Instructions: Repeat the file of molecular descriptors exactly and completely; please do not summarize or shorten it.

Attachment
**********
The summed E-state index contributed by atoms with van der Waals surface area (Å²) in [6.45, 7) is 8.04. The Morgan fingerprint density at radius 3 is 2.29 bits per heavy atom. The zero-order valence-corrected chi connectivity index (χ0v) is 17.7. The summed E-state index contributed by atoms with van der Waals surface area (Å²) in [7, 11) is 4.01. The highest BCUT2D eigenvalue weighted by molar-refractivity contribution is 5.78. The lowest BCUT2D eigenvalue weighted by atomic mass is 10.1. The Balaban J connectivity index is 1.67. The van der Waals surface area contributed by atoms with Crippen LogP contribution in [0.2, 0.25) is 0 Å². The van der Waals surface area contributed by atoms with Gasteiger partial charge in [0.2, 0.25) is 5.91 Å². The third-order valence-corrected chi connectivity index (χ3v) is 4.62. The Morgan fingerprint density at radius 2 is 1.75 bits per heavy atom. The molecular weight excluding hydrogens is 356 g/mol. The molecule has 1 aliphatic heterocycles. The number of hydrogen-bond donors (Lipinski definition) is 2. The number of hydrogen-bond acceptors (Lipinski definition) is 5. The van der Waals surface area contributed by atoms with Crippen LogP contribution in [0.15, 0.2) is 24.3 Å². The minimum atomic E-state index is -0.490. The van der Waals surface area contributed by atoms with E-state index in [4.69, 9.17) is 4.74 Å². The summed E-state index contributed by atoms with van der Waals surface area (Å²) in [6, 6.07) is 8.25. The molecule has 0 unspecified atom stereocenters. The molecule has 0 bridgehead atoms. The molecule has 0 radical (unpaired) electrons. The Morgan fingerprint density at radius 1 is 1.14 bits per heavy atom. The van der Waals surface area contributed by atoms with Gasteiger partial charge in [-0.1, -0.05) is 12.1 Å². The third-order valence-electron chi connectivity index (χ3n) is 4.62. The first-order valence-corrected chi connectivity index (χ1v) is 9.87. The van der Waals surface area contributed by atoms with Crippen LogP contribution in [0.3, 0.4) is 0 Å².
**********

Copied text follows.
The summed E-state index contributed by atoms with van der Waals surface area (Å²) in [6.45, 7) is 8.04. The Morgan fingerprint density at radius 3 is 2.29 bits per heavy atom. The zero-order valence-corrected chi connectivity index (χ0v) is 17.7. The summed E-state index contributed by atoms with van der Waals surface area (Å²) in [7, 11) is 4.01. The highest BCUT2D eigenvalue weighted by molar-refractivity contribution is 5.78. The lowest BCUT2D eigenvalue weighted by atomic mass is 10.1. The Balaban J connectivity index is 1.67. The van der Waals surface area contributed by atoms with Crippen LogP contribution in [0.2, 0.25) is 0 Å². The van der Waals surface area contributed by atoms with Gasteiger partial charge in [0.2, 0.25) is 5.91 Å². The third-order valence-corrected chi connectivity index (χ3v) is 4.62. The Morgan fingerprint density at radius 2 is 1.75 bits per heavy atom. The molecular weight excluding hydrogens is 356 g/mol. The molecule has 1 aliphatic heterocycles. The number of hydrogen-bond donors (Lipinski definition) is 2. The number of hydrogen-bond acceptors (Lipinski definition) is 5. The van der Waals surface area contributed by atoms with Crippen LogP contribution in [0.15, 0.2) is 24.3 Å². The minimum atomic E-state index is -0.490. The van der Waals surface area contributed by atoms with E-state index in [4.69, 9.17) is 4.74 Å². The summed E-state index contributed by atoms with van der Waals surface area (Å²) in [6, 6.07) is 8.25. The molecule has 0 unspecified atom stereocenters. The molecule has 0 bridgehead atoms. The molecule has 0 radical (unpaired) electrons. The Morgan fingerprint density at radius 1 is 1.14 bits per heavy atom. The van der Waals surface area contributed by atoms with Gasteiger partial charge in [-0.1, -0.05) is 12.1 Å². The third-order valence-electron chi connectivity index (χ3n) is 4.62. The first-order valence-corrected chi connectivity index (χ1v) is 9.87. The van der Waals surface area contributed by atoms with Crippen LogP contribution in [0.3, 0.4) is 0 Å².